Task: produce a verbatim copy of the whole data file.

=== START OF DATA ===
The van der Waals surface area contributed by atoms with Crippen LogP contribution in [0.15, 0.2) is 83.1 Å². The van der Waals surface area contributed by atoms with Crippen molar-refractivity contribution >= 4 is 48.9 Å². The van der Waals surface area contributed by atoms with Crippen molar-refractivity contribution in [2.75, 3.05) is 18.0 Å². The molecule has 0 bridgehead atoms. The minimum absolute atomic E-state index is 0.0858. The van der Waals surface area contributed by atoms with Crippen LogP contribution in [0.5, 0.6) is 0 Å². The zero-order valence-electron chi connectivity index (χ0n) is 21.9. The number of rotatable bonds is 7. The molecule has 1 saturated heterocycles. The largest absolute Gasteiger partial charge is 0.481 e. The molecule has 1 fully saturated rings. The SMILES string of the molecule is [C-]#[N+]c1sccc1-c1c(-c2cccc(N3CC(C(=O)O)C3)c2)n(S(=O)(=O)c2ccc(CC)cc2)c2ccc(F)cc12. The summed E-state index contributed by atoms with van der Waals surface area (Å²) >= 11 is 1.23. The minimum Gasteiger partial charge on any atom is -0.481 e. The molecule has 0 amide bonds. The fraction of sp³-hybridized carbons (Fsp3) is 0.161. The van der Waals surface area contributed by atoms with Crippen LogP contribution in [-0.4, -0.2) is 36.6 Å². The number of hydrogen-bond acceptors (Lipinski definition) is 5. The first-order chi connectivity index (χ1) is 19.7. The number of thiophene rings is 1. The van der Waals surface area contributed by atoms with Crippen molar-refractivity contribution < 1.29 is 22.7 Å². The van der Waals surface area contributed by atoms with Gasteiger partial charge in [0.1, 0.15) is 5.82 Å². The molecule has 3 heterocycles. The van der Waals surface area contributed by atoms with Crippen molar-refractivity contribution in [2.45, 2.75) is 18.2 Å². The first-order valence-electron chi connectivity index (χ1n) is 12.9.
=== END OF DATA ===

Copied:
The van der Waals surface area contributed by atoms with Crippen LogP contribution in [0.15, 0.2) is 83.1 Å². The van der Waals surface area contributed by atoms with Crippen molar-refractivity contribution >= 4 is 48.9 Å². The van der Waals surface area contributed by atoms with Crippen molar-refractivity contribution in [2.75, 3.05) is 18.0 Å². The molecule has 0 bridgehead atoms. The minimum absolute atomic E-state index is 0.0858. The van der Waals surface area contributed by atoms with Crippen LogP contribution in [0.5, 0.6) is 0 Å². The zero-order valence-electron chi connectivity index (χ0n) is 21.9. The number of rotatable bonds is 7. The molecule has 1 saturated heterocycles. The largest absolute Gasteiger partial charge is 0.481 e. The molecule has 1 fully saturated rings. The SMILES string of the molecule is [C-]#[N+]c1sccc1-c1c(-c2cccc(N3CC(C(=O)O)C3)c2)n(S(=O)(=O)c2ccc(CC)cc2)c2ccc(F)cc12. The summed E-state index contributed by atoms with van der Waals surface area (Å²) >= 11 is 1.23. The minimum Gasteiger partial charge on any atom is -0.481 e. The molecule has 0 amide bonds. The fraction of sp³-hybridized carbons (Fsp3) is 0.161. The van der Waals surface area contributed by atoms with Crippen LogP contribution in [-0.4, -0.2) is 36.6 Å². The number of hydrogen-bond acceptors (Lipinski definition) is 5. The first-order chi connectivity index (χ1) is 19.7. The number of thiophene rings is 1. The van der Waals surface area contributed by atoms with Crippen molar-refractivity contribution < 1.29 is 22.7 Å². The van der Waals surface area contributed by atoms with Gasteiger partial charge in [0.1, 0.15) is 5.82 Å². The molecule has 3 heterocycles. The van der Waals surface area contributed by atoms with Crippen molar-refractivity contribution in [2.45, 2.75) is 18.2 Å². The first-order valence-electron chi connectivity index (χ1n) is 12.9.